SPCA: Nearly 150 Years Caring for Our Furry Friends
Way back in 1873, livestock were paraded down the streets of Wilmington on their way to market. It was a familiar scene in that era. Much to the shock of the observers, livestock were sometimes beaten. This mistreatment of livestock spurred the creation of the Delaware SPCA and 141 years later, they are still at it. The Delaware SPCA was formed to prevent cruelty to animals. While the mission remains steadfast, the organization looks very different than it did when they first started.
The Delaware Society for the Prevention of Cruelty to Animals (SPCA) is a private, non-profit organization. They receive no national funding and they fund their organization through adoption fees, individual donations, and endowment income. There are two shelters—one in Stanton, Delaware and another in Georgetown, Delaware. SPCAs are famous for housing homeless animals and their adoption services. The Delaware SPCA also provides extensive low-cost veterinarian services (also called wellness clinics), spay or neuter services, and vaccination clinics. Currently, they perform over 9,000 spay/neuter surgeries annually, more than any other provider in Delaware. They have the only high-volume low-cost spay/neuter clinics in the state. In partnership with PetSmart Charities, their clinics have special programs throughout the year to assist families who cannot afford to have their pets spayed or neutered.
In addition to the medical facilities, the Delaware SPCA began a program to aid the victims of domestic violence, and soon, they will add a program to aid veterans. They take in and adopt out about 2,500 animals each year and despite the fact that they are the only animal shelter in Sussex County, they are a no kill shelter!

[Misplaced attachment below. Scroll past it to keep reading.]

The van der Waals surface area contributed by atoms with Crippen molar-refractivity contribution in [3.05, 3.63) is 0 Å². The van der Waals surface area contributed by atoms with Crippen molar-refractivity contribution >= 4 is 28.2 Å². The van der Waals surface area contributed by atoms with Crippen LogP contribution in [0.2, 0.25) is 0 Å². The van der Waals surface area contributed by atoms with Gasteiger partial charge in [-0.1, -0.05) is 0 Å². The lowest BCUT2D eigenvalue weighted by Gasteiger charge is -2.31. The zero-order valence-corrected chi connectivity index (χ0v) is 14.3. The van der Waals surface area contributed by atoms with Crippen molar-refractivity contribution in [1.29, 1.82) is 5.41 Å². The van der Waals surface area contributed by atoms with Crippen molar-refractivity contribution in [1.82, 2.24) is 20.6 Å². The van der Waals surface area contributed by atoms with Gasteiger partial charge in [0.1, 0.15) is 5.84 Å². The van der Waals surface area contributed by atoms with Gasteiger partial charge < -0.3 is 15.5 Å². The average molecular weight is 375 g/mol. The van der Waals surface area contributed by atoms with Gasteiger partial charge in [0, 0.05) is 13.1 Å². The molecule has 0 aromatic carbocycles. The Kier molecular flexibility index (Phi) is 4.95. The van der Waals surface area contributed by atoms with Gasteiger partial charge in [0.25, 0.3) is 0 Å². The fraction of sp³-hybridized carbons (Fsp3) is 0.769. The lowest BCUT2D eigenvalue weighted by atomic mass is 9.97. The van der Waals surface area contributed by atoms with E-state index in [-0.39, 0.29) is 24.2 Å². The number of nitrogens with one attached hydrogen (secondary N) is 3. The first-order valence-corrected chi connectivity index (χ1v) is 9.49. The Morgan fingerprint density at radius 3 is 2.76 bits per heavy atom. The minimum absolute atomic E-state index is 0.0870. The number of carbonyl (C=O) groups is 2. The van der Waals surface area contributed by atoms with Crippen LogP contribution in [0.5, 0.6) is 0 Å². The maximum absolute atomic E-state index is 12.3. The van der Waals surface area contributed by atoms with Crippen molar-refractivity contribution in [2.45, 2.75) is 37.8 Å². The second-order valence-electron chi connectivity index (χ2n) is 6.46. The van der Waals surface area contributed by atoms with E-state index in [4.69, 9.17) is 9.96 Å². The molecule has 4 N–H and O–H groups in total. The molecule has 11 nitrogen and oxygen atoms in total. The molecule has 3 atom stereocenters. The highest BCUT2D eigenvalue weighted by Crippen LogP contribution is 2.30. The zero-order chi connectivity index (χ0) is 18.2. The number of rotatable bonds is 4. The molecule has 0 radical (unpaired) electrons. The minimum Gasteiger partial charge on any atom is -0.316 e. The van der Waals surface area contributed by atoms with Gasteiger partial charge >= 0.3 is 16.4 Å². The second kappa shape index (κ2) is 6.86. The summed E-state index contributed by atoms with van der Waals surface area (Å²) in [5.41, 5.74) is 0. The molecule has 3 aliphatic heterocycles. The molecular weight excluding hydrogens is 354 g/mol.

A vast majority of their animals come from two locations. First, pet owners relinquish animals to the organization in times of hardship or when they are unable to care for an animal. Daily, persons who have found themselves recently homeless or simply can no long afford food for themselves, their children and their pets, ask for assistance in both shelters. With an estimated 109,000 of our state’s population living below the poverty line, these underserved people and their animals are the most vulnerable to economic downturns or unplanned crisis. Second, the Delaware SPCA pulls animals from high kill shelters with animal control contracts such as First State Animal Center in Kent County (formerly known as Kent County SPCA). Every week, Delaware SPCA staff arrives back after visiting these high kill shelters with a van full of new animals that they vaccinate, medically treat, spay or neuter, and clean up before putting the animals on the adoption floor. It is a massive undertaking. Next year, they anticipate adopting out over 3000 animals, all which are required to receive every one of these services before being available for adoption.
The $3 million budget required to operate these two shelters is only partially offset by donations and adoption fees. Currently, Delaware SPCA is building several for-profit enterprises to supplement the much needed income stream. For example, the organization is in the process of developing some of the unused portion of their twenty-two acre Stanton site. Four pads are being rezoned for commercial purposes. Two pad sites will be occupied by a Royal Farms gas and convenience store while the remaining pads are about to go up for bid. They expect a fast food restaurant to occupy one site while the retail center will house five potential renters such as Panera Bread or Qdoba Mexican grill. This innovative approach of having for profit businesses fund a mission will allow the Delaware SPCA to be a self-sustaining organization. This stability will ensure it will be around for another 141 years so it can serve our pets indefinitely.
Andrea Perlak is the Executive Director of the Delaware SPCA. For more information, visit delspca.org.